So, there is a massive amount to look forward to post-elections. For pre-elections one has to be careful because it is going to be extremely volatile market. It all depends on what emerges over the next six months both internally as well as externally.
Q: What is the probability that what we are seeing in commodities sort of presages some kind of deep growth issue, which crops up in global markets or global economies later this year. Do you think that is a risk that global growth might actually disappoint, something for which commodities are beginning to selloff already in sight of?
A: Yes, that is possible. That is one of the theories. On the other hand the amount of liquidity that is available in the bond markets of the US is just phenomenal. When it goes to such a huge limit, when it comes back into US equities and therefore it goes into EMs is also unforecastable.
What I mean is normally people think that it is US versus emerging markets, risk-on versus risk-off. This has been the trend for the last few years, which is why we have started thinking in that direction. This time one has to think a bit differently that at a time when bonds will go back into US markets, then with a lag what will happen it will come back to good markets like India.
When money goes into US equities which is where it has been going out for the last few years. Once there is enough money in US equities versus US bonds some part of it will be allocated into non-home markets. However, that has to collect first. The problem out here has been that the lack of macroeconomic positives.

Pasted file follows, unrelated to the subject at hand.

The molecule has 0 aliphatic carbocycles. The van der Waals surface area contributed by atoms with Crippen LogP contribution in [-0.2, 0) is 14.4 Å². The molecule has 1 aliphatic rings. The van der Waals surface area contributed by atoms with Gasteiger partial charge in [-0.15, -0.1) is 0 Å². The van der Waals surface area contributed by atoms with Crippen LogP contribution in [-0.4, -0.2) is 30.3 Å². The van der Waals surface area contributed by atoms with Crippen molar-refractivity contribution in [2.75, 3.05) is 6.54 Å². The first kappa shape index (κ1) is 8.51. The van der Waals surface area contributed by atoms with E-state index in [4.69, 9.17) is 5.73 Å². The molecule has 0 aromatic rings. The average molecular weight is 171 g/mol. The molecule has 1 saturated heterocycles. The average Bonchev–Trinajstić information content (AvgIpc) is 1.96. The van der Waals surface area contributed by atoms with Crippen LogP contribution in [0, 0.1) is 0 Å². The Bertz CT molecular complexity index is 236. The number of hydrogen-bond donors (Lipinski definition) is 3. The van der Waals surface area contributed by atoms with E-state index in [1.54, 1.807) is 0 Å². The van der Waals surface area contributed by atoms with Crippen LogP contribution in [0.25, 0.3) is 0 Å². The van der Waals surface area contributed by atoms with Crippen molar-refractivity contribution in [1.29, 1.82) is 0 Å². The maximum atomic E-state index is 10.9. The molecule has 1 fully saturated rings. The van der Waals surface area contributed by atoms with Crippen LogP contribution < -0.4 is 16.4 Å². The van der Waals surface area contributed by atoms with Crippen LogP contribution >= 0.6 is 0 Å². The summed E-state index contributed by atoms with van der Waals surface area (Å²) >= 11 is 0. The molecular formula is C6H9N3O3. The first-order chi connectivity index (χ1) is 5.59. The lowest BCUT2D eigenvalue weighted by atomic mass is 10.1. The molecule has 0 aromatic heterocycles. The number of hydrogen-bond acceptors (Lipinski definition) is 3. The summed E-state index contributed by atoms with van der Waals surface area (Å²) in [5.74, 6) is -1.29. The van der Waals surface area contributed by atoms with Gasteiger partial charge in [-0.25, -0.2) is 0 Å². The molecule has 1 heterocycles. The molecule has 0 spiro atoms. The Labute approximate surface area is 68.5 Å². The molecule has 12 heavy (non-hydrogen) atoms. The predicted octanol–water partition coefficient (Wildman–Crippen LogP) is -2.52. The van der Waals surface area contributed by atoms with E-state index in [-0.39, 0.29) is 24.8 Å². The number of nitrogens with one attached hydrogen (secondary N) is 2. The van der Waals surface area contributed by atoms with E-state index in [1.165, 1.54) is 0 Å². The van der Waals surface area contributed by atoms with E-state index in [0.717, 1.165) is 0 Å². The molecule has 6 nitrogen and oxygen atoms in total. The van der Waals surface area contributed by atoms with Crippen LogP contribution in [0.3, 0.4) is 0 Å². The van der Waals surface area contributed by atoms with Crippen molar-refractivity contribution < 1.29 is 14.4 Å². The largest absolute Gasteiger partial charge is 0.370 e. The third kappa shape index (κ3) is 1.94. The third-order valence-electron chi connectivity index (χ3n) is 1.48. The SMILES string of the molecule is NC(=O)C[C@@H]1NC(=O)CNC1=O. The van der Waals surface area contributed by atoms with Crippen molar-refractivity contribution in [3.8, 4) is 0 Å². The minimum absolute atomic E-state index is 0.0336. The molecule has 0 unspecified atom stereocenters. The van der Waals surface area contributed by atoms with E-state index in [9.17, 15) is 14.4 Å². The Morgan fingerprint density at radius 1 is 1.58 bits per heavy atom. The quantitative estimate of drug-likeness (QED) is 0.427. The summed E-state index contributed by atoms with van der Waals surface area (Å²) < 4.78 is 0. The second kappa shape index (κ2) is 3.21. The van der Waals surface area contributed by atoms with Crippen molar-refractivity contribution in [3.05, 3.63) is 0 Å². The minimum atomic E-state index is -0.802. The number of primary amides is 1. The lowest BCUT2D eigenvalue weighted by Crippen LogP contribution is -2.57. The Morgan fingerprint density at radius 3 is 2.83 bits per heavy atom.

We think that a new bull market may easily start once you have a government in place. People are confident about unless this government takes some steps soon. So, a new bull market will really start only after the new government gets into place. Till then we will have these rallies and we will have to trade them as it comes.
Q: Would you raise expectations in terms of monetary policy relief though because of the events of the last few days both on these commodities crashing, the ease off in inflation. Do you think it maybe an easier policy now?
A: Yes it will. Interest rate cuts have played out somewhat, but it is not being transmitted into the economy. What we really need is liquidity infusing measures, whether through Oil Marketing Companies (OMC) or through Cash Reserve Ratio (CRR) cuts. That is what is going to drive.
One of our main thesis is that liquidity is going to be injected into the system in a huge way in this financial year. So, more important than rate cuts is the liquidity injection. Most people including us expect some sort of rate cut, maybe 25 bps in the next month. As it has to be a bit front-ended. However, I do not think that is as important as liquidity injection.
Set email alert for
ADS BY GOOGLE
video of the day
Rupee weakness modest, see yields at 7.60% in Q1: Deutsche